I'm not sure that any spaceflight missions to date have really needed SR/GR.
The Apollo missions finished in ~1972. GPS didn't kick in until ~1978.
The Hubble Space Telescope's Pointing Control System (PCS) uses guide stars for alignment. Interplanetary probes presumably don't rely on Earth GPS(!). The slingshot effect tends to be presented as a Newtonian exercise in momentum exchange, partly for simplicity, and partly because GR has some issues with velocity-dependent gravitomagnetic dragging effects, http://maths.dur.ac.uk/~dma0rcj/Psling/sling.pdf :
"... by its usage the slingshot effect is a modern triumph of
The fastest ever space probe seems to be the Parker Solar Probe, listed as having reached 692,000 km/h ( ~192 km/s? ) . By comparison, the the speed of light is more like 300,000 km/s So we're talking about less than a thousandth of the speed of light. At v<0.001c, differences between SR and Newtonian calculations are likely to be small compared to other errors (chemical rockets!). NASA don't expect their initial probe trajectories to be perfect, and the craft have manoeuvring thrusters to make changes and trajectory corrections during their multi-year missions.
GPS and GR
GPS calculations are designed to incorporate SR/GR corrections, but analogous effects also show up under Newtonian-based theory. The two "important" GPS corrections that GR folk like to talk about are the gravitational time dilation effect down on the Earth's surface (which makes GPS' orbiting atomic clocks tick faster than us) and the SR transverse redshift (which slows them down again). The clocks are typically adjusted to compensate for these effects before launch.
The "Newtonian" gravitational shift effect that changes the energy of light as it crosses a gravitational gradient was described by John Michell back in 1783 (paper). Einstein then seems to have rediscovered the effect and in 1911 pointed out that the unavoidable consequence was gravitational time dilation ("On the Influence of Gravitation on the Propagation of Light"), but for simplicity Einstein's 1911 paper derives the effect within Newtonian gravity. So while gravitational time dilation isn't usually "historically" considered to be Newtonian theory, the Newtonian version predates GR by a few years, and could and should have been a Nineteenth-Century prediction, and presumably would have been if not for human fallibility.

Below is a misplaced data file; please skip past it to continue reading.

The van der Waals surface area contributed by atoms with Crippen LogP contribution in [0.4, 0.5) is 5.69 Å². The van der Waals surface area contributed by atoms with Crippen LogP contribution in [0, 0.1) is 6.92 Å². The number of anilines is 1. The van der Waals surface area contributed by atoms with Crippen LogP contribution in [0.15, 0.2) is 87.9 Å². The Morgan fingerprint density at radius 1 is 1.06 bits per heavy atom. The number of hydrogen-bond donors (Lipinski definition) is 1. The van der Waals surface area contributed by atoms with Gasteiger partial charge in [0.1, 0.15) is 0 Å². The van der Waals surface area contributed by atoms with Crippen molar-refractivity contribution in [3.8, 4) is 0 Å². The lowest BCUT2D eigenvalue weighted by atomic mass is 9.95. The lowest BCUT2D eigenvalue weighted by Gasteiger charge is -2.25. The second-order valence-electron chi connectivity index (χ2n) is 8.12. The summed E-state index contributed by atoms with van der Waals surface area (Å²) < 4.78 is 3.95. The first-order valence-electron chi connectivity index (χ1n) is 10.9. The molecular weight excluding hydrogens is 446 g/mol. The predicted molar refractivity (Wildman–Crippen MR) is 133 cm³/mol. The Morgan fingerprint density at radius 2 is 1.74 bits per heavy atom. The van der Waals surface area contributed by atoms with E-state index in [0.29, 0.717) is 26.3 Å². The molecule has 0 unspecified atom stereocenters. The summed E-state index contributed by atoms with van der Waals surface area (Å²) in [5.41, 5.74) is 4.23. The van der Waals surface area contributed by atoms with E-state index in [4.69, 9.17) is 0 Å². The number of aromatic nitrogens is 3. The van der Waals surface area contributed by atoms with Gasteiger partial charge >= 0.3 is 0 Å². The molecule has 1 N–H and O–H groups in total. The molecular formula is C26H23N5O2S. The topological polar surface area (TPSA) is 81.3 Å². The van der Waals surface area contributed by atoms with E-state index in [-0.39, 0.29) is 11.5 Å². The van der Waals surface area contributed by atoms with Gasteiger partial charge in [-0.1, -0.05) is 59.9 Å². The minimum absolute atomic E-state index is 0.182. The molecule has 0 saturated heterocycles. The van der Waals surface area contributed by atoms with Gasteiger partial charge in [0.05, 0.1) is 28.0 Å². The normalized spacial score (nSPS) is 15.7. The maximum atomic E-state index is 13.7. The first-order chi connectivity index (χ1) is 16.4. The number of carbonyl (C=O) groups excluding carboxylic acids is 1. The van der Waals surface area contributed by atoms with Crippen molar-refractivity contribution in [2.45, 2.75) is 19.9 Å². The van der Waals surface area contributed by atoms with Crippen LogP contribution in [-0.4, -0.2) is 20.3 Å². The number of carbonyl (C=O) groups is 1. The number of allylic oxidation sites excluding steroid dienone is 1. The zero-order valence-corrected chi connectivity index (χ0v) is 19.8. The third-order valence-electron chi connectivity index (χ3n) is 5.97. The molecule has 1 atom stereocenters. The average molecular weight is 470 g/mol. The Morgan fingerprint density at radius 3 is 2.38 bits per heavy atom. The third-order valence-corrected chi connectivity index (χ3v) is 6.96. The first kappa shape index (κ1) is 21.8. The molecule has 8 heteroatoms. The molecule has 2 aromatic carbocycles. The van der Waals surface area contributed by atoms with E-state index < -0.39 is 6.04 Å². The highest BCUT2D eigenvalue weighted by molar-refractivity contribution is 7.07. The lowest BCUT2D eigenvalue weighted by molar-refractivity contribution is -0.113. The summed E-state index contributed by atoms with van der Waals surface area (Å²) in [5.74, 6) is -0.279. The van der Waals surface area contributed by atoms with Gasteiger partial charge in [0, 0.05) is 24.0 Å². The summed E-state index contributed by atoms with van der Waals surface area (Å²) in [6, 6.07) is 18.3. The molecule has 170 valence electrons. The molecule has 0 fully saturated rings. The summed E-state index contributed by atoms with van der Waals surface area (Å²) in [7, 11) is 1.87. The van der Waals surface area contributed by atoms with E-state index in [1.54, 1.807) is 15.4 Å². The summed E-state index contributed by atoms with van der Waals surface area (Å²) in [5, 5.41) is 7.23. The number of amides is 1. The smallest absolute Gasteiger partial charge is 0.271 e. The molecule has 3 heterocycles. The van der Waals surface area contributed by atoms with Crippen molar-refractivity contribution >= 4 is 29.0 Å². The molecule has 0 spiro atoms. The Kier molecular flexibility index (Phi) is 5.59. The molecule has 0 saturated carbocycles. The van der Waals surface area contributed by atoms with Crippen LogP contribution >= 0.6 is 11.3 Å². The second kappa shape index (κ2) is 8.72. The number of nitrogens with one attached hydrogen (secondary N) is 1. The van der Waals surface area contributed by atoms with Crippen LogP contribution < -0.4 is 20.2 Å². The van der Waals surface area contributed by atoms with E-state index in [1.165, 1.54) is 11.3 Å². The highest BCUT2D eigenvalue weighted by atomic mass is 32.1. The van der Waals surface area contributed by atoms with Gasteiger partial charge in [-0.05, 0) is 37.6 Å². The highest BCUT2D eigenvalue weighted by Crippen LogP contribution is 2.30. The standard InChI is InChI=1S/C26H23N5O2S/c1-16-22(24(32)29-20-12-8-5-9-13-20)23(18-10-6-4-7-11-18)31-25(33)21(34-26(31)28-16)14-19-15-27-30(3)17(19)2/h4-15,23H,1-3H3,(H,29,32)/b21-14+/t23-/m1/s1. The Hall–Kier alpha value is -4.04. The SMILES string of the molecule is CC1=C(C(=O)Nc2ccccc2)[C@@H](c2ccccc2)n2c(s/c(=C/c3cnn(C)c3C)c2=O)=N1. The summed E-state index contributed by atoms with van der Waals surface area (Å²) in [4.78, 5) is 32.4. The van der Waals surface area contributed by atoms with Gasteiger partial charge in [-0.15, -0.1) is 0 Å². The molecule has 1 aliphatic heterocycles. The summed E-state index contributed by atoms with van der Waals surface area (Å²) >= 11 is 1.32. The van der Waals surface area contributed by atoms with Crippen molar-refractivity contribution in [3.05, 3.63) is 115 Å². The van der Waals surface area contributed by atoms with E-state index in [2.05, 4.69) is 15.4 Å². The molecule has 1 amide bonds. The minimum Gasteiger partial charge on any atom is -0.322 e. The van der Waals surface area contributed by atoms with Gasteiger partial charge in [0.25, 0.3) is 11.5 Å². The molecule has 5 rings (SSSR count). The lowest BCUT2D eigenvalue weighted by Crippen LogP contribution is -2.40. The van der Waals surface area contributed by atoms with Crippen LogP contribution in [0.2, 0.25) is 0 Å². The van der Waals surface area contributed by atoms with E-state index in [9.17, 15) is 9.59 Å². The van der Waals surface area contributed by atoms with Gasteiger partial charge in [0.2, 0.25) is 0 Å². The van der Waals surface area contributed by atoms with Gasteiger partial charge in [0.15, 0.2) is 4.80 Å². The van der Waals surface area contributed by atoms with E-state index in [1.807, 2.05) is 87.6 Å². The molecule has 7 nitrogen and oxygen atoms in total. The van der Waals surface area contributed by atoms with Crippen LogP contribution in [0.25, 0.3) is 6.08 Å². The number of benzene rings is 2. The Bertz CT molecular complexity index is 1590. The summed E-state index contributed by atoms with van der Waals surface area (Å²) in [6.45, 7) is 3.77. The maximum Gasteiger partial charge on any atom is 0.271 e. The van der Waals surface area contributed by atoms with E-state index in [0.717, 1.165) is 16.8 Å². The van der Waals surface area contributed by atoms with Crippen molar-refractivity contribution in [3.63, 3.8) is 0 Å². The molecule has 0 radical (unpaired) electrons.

Earth gravity is almost certainly going to be probably too weak to tell the two predictions apart, because the Earth's gravitational terminal velocity is only about 11 km/s (as opposed to light's three hundred thousand km/s).
Newtonian theory also gives a counterpart to the second "relativistic" GPS correction, the SR transverse redshift effect. The Newtonian version of this is an "aberration redshift" caused by the forward deflection of rays, which causes the light entering a "transverse-aimed" detector to receive a ray that has a slight recession redshift component.
Oliver Lodge "The Ether of Space" p134-136:
"... a spurious or apparent Doppler effect due to common aberration. "
The Newtonian "transverse" effect appears identical to the SR effect other than it's a Lorentz-squared redshift rather than a single Lorentz redshift.
As a result there's no obvious reason to believe that GPS wouldn't work just as well outside the SR/GR context, and Ronald Hatch, one of the independent GPS technical experts who served on the GPS board until he died this year (2019), spent some years arguing this point.
In general, in practical situations, we use the Newtonian relationships for astronomy rather than the SR/GR set, because the Newtonian set are simpler, and the differences are so small at normal relative velocities that there's no appreciable difference between them:
"... because the velocities of planets, binary stars and clusters of
stars are hardly ever more than a few hundred kilometres per second,
the classical red-shift equation is accurate enough for most
Foundations of Astronomy, Third edition, Michael A. Seeds (1992)
If we ever manage to get spacecraft travelling at "full percents" of the speed of light, then maybe the difference might start to be important.